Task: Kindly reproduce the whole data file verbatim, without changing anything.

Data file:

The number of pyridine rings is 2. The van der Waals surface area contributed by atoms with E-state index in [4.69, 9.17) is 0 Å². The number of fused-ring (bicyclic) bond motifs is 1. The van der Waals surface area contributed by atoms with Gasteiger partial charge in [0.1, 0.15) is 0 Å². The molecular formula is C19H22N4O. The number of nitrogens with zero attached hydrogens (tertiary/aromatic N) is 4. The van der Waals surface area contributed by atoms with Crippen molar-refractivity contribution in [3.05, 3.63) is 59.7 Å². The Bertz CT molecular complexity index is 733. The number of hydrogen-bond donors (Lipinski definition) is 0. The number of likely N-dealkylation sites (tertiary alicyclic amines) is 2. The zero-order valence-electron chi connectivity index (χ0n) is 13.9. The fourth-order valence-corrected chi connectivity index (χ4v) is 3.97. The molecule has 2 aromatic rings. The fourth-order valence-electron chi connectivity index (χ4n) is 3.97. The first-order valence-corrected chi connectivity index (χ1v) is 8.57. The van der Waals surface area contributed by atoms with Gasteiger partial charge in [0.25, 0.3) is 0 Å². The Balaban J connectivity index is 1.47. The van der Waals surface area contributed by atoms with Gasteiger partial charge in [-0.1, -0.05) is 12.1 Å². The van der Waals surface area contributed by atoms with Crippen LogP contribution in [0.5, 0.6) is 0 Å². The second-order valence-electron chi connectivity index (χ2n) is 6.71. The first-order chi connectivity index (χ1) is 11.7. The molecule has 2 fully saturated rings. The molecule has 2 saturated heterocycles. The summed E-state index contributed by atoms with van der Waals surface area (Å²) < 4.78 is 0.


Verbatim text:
The number of pyridine rings is 2. The van der Waals surface area contributed by atoms with E-state index in [4.69, 9.17) is 0 Å². The number of fused-ring (bicyclic) bond motifs is 1. The van der Waals surface area contributed by atoms with Gasteiger partial charge in [0.1, 0.15) is 0 Å². The molecular formula is C19H22N4O. The number of nitrogens with zero attached hydrogens (tertiary/aromatic N) is 4. The van der Waals surface area contributed by atoms with Crippen molar-refractivity contribution in [3.05, 3.63) is 59.7 Å². The Bertz CT molecular complexity index is 733. The number of hydrogen-bond donors (Lipinski definition) is 0. The number of likely N-dealkylation sites (tertiary alicyclic amines) is 2. The zero-order valence-electron chi connectivity index (χ0n) is 13.9. The fourth-order valence-corrected chi connectivity index (χ4v) is 3.97. The molecule has 2 aromatic rings. The fourth-order valence-electron chi connectivity index (χ4n) is 3.97. The first-order valence-corrected chi connectivity index (χ1v) is 8.57. The van der Waals surface area contributed by atoms with Gasteiger partial charge in [0.25, 0.3) is 0 Å². The Balaban J connectivity index is 1.47. The van der Waals surface area contributed by atoms with Gasteiger partial charge in [-0.1, -0.05) is 12.1 Å². The van der Waals surface area contributed by atoms with Crippen LogP contribution in [0.5, 0.6) is 0 Å². The second-order valence-electron chi connectivity index (χ2n) is 6.71. The first-order chi connectivity index (χ1) is 11.7. The molecule has 2 fully saturated rings. The molecule has 2 saturated heterocycles. The summed E-state index contributed by atoms with van der Waals surface area (Å²) < 4.78 is 0.